By Jim Schutze
By Rachel Watts
By Lauren Drewes Daniels
By Anna Merlan
By Lee Escobedo
This is particularly good news for Jacqueline Mercado and her boyfriend, Johnny Fernandez, who have regained custody of their 1-year-old son Rodrigo. Last week, Dallas Observer staff writer Thomas Korosec reported ("1-Hour Arrest") how Mercado and Fernandez ran afoul of the law for the dastardly act of taking a photo of their boy suckling at Mercado's breast. Last fall, the couple had the photos developed at a local drug store. A clerk there saw the image and called Richardson police. Long story short: Mercado and Fernandez wound up indicted for "sexual performance of a child" (though the case was later dropped by Dallas County prosecutors), and Child Protective Services took away their two children and ordered all sorts of onerous counseling and tests.
You might wonder what sort of twisted upbringings Texas bureaucrats must have had to see breast-feeding as a sexual act. Our readers certainly did. We received upward of 50 letters from people in the States and Canada, all sharing one thought, summed up by this writer: "That parents could have their children taken away from them because of photos of a 1-year-old breast-feeding is horrible beyond words." (One writer from Alabama described it as "jack-booted thuggery." It's a proud moment in Texas history when residents of Alabama are appalled by our heavy-handed government.)
At the time the story ran, Mercado and Fernandez still hadn't regained custody of their sons--Mercado is the mother of a 4-year-old from a previous marriage--and the state was demanding they take lie-detector tests at their own expense before they could get them back. One of the couple's lawyers, Steven Lafuente, says that since then the state has essentially walked away from the case. No polygraphs were required, though the couple will attend a few parenting classes, he says. The oldest boy is still with his biological father, and a private custody dispute is brewing there, but no one is still calling Mercado and Fernandez deviants.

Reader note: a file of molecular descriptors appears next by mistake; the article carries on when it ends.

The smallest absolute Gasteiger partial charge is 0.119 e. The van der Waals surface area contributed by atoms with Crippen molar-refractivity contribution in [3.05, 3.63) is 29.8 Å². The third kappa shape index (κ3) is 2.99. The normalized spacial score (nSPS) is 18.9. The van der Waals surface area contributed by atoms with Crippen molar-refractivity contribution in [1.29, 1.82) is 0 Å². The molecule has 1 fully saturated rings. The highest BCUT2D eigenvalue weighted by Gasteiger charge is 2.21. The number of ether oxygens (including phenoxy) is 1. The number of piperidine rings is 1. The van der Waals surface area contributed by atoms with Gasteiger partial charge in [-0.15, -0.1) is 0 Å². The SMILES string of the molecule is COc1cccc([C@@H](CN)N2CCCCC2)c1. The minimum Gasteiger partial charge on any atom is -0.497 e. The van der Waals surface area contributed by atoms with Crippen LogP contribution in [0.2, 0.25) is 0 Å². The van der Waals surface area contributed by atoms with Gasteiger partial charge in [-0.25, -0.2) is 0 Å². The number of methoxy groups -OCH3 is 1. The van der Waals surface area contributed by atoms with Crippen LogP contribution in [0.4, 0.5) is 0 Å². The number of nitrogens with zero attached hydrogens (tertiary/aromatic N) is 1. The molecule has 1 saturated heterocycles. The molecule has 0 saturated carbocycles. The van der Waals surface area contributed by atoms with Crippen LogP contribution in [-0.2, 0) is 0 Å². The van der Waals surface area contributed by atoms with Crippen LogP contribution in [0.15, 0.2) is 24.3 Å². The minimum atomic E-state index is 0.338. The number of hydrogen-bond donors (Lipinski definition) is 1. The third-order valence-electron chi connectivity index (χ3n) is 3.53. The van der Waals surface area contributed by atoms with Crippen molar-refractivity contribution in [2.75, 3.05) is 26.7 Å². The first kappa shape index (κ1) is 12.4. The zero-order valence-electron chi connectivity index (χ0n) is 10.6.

Now, lest you think we're being too tough on CPS for its idiotic handling of this case, know this: Buzz generally sympathizes with the agency. Their overburdened caseworkers have jobs we wouldn't take for 10 times the pay. Dealing with child abuse--real abuse, we mean--has to be inconceivably grim. One mistake, being either too stern or too lenient, can have terrible consequences. So it's hard to smack them. Hard, but not impossible. Buzz asked Lafuente if anyone in officialdom had apologized to the family.
Now that's indecent. Damned jack-booted thugs. Why can't someone with CPS send a letter, a note, a friggin' Hallmark card saying, "We made a mistake. We apologize." Just try it, CPS. Really, it's not hard to say "We're sorry." A child could do it.